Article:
M&S Misses Out on Food Revival in Fresh Headache for CEO RoweBy
Retailer’s food sales fell as inflation, weather helped rivals
Food business has been M&S’s growth engine for last six years
The crutch that is Marks & Spencer Group Plc’s food division is providing less of a prop.
Same-store sales in M&S’s food business fell 0.1 percent in the first quarter, missing analyst estimates for a 0.6 percent gain and raising question-marks over the growth of a business whose expansion has for years compensated for shortcomings in the clothing department. The drop was the second in succession after a 2.1 percent fourth-quarter decline.
“Most people think that the future of Marks & Spencer lies in selling more food than clothing,” said independent analyst Nick Bubb. “The fall in food sales is a setback.”
M&S shares fell as much as 4.6 percent in London to the lowest in more than three months. Food’s faltering performance was all the more concerning given that the company’s grocery peers have seen a resurgence in sales on the back of food price inflation and a spell of hot, sunny weather. Chief Executive Officer Steve Rowe suggested that competitors are benefiting from their own turnaround efforts, something that M&S hasn’t needed.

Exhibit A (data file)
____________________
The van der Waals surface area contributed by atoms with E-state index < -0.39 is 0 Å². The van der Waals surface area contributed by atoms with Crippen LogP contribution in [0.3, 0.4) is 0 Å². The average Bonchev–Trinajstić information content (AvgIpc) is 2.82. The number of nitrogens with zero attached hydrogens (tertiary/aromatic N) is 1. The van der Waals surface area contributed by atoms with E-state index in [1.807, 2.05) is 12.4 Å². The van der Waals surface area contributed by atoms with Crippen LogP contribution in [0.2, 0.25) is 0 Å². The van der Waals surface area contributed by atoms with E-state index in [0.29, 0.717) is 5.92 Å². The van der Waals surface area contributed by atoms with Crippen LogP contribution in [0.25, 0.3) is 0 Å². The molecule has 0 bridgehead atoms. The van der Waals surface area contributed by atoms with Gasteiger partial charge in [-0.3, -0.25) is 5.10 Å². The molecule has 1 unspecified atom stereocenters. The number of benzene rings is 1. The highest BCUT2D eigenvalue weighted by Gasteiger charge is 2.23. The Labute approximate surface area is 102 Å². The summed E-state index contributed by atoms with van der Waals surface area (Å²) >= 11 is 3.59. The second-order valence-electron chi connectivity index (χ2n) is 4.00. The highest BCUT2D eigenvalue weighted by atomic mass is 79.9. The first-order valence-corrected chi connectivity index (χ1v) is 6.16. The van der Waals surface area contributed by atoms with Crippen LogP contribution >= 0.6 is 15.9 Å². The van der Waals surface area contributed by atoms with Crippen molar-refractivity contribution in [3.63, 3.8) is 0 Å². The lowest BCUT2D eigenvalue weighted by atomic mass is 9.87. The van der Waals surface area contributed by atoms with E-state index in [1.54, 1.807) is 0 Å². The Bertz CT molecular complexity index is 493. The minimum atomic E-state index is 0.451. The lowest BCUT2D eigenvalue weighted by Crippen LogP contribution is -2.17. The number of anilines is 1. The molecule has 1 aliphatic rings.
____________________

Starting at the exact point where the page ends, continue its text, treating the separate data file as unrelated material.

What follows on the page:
“We have been in fairly long-term growth in food whereas others are playing a recovery game,” Rowe said on a call with reporters. “We are continuing to gain market share. We’re quite happy about it.”
M&S failed to share the boost to grocery sales from the hot summer weather because alcoholic drinks comprise a lower proportion of its overall sales, Rowe said. Efforts to cut back on waste reduced the availability of meat and fish, he also said.
Without the Easter holiday, which flattered this year’s sales by about 0.7 percent, the performance would have been worse still.
Another difficulty for the food business is cannibalization. An aggressive store opening plan is eating into demand at existing outlets, Rowe said. The company plans to open another 250 new Simply Food outlets by 2020, he said.
The performance of food is “puzzlingly disappointing,” according to Jonathan Pritchard, an analyst at Peel Hunt. “All the external conditions should have been favorable for M&S, but the food showing is not a good one.”